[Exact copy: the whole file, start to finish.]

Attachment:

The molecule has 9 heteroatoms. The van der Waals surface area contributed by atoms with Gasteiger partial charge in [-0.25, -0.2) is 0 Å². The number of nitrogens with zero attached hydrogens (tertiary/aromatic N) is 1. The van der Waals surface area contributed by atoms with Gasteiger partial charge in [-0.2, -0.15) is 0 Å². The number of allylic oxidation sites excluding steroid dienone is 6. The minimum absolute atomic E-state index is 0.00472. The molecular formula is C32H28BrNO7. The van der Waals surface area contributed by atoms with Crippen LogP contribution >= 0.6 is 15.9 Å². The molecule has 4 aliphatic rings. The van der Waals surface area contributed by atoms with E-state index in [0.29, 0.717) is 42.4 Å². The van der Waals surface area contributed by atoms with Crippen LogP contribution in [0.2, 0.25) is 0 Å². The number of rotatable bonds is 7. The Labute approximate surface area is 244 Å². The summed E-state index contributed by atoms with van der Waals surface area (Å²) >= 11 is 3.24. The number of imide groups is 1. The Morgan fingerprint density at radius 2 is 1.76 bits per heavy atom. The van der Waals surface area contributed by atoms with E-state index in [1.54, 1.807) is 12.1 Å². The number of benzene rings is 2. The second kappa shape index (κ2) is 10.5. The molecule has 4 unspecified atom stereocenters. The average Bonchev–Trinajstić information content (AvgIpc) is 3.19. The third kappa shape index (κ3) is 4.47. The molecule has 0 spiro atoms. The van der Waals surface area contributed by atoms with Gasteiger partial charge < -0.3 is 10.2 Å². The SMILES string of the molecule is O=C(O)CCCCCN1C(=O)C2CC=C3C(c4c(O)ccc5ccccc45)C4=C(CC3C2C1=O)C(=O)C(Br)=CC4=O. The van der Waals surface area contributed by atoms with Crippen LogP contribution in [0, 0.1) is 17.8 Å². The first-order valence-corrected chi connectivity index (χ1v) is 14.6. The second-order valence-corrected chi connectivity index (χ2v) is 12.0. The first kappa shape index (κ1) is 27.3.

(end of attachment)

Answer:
The molecule has 9 heteroatoms. The van der Waals surface area contributed by atoms with Gasteiger partial charge in [-0.25, -0.2) is 0 Å². The number of nitrogens with zero attached hydrogens (tertiary/aromatic N) is 1. The van der Waals surface area contributed by atoms with Gasteiger partial charge in [-0.2, -0.15) is 0 Å². The number of allylic oxidation sites excluding steroid dienone is 6. The minimum absolute atomic E-state index is 0.00472. The molecular formula is C32H28BrNO7. The van der Waals surface area contributed by atoms with Crippen LogP contribution >= 0.6 is 15.9 Å². The molecule has 4 aliphatic rings. The van der Waals surface area contributed by atoms with E-state index in [0.29, 0.717) is 42.4 Å². The van der Waals surface area contributed by atoms with Crippen LogP contribution in [0.2, 0.25) is 0 Å². The number of rotatable bonds is 7. The Labute approximate surface area is 244 Å². The summed E-state index contributed by atoms with van der Waals surface area (Å²) >= 11 is 3.24. The number of imide groups is 1. The Morgan fingerprint density at radius 2 is 1.76 bits per heavy atom. The van der Waals surface area contributed by atoms with E-state index in [1.54, 1.807) is 12.1 Å². The number of benzene rings is 2. The second kappa shape index (κ2) is 10.5. The molecule has 4 unspecified atom stereocenters. The average Bonchev–Trinajstić information content (AvgIpc) is 3.19. The third kappa shape index (κ3) is 4.47. The molecule has 0 spiro atoms. The van der Waals surface area contributed by atoms with Gasteiger partial charge < -0.3 is 10.2 Å². The SMILES string of the molecule is O=C(O)CCCCCN1C(=O)C2CC=C3C(c4c(O)ccc5ccccc45)C4=C(CC3C2C1=O)C(=O)C(Br)=CC4=O. The van der Waals surface area contributed by atoms with Crippen LogP contribution in [0, 0.1) is 17.8 Å². The first-order valence-corrected chi connectivity index (χ1v) is 14.6. The second-order valence-corrected chi connectivity index (χ2v) is 12.0. The first kappa shape index (κ1) is 27.3.